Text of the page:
Estimated reading time: 3 minutes
I recently saw a posting in a Facebook group about work life balance. The OP (original poster) was asking about interviewing for a job in a 24/7/365 industry and whether you could have “work life balance”.
Lots of people shared their stories and many people encouraged the person to ask about work life balance during the interview. This is great advice. Regardless of whether you work in a 24/7/365 industry or not, it’s important to understand expectations when it comes to working hours.
But there were two things that I didn’t see come up in the discussion. The first is that each of us must define what work life balance means for us. We can’t assume that work life balance means Monday through Friday from 8:30a to 5:00p and every single holiday off. Maybe it does for some people, but not everyone.
I’ve worked with people who worked 10:00a to 6:00p because it allowed them to drop their kids off at school and to be available for our offices which were in a different time zone. I’ve worked with individuals who were happy to work on Easter and Christmas because they took Passover and Rosh Hashanah off. It was great that the organization and employee were able to work something out that benefitted both.
And sometimes being asked to work on a day that you haven’t traditionally worked can be an unexpected source of fun and enjoyment. One of the hotels I worked at asked the management team to work on either Christmas Eve or Christmas Day. Your choice. But since the employees couldn’t take those days off, it just seemed wrong to let every member of the management team take those days off. I know some people might find this to be “ugh” but the controller and I both chose Christmas Eve. We would dress up in costumes and hand out candy to the kids staying the hotel. It was fun. Then our families would meet us and we would have Christmas Eve dinner together. Again, not what I expected but it was nice.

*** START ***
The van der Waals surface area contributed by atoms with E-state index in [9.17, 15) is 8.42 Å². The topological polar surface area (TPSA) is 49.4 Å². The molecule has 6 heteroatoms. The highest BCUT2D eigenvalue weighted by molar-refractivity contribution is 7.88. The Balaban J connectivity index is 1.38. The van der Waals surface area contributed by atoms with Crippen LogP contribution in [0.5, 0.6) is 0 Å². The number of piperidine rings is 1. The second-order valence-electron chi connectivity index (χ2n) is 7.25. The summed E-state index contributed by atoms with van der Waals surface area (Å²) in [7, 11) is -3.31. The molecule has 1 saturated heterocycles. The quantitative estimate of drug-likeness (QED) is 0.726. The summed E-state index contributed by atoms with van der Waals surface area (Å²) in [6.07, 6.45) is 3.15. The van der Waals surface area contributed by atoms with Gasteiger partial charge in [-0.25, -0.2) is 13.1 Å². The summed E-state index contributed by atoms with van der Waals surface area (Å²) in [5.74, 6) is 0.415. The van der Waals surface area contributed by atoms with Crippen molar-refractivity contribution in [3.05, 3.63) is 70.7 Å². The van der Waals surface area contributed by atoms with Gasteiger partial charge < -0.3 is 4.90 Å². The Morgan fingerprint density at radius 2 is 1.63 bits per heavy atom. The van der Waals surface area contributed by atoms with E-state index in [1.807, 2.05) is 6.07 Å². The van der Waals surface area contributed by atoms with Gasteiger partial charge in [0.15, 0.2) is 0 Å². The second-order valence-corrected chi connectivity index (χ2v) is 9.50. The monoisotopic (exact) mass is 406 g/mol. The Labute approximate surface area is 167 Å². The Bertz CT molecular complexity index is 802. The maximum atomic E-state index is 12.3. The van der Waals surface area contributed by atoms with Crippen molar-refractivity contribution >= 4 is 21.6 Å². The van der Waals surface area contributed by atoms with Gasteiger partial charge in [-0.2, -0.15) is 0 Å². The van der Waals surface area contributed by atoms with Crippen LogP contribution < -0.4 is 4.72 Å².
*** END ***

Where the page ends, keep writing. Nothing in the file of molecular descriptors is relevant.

Which brings me to my second point. And this has to do with our roles as human resources professionals. Once you decide what work life balance means to you, then you have to decide if that will allow you to effectively do your job.
Let’s say your version of work life balance means Monday through Friday 8:30a to 5:00p. If I’m an employee who works the overnight shift, when do I get to interact with HR? And if there’s someone else in the HR department who likes coming in early or working a weekend, then great. But HR has to think about the operation and employees they are supporting.
This isn’t to say that a person’s work life balance expectations are wrong. Work life balance is important, and it contributes to a person’s wellbeing. Unfortunately, I’ve seen people not be honest with themselves about their work life balance and end up being stressed out and burned out. So …
- Define what work life balance means to you.
- When looking at new opportunities, understand work expectations.
- If you’re asking for others to be flexible, then be flexible yourself.
- Be realistic about whether you can do the job and maintain your wellbeing.
This little list was very easy to type up. The reality is this can be a challenge. And I believe the hardest part is at the beginning. Defining work life balance is very personal. It also takes the support of family and friends. Taking the time to understand your own needs and wants is worth it.
Image captured by Sharlyn Lauby while exploring the streets of Salt Lake City, UT43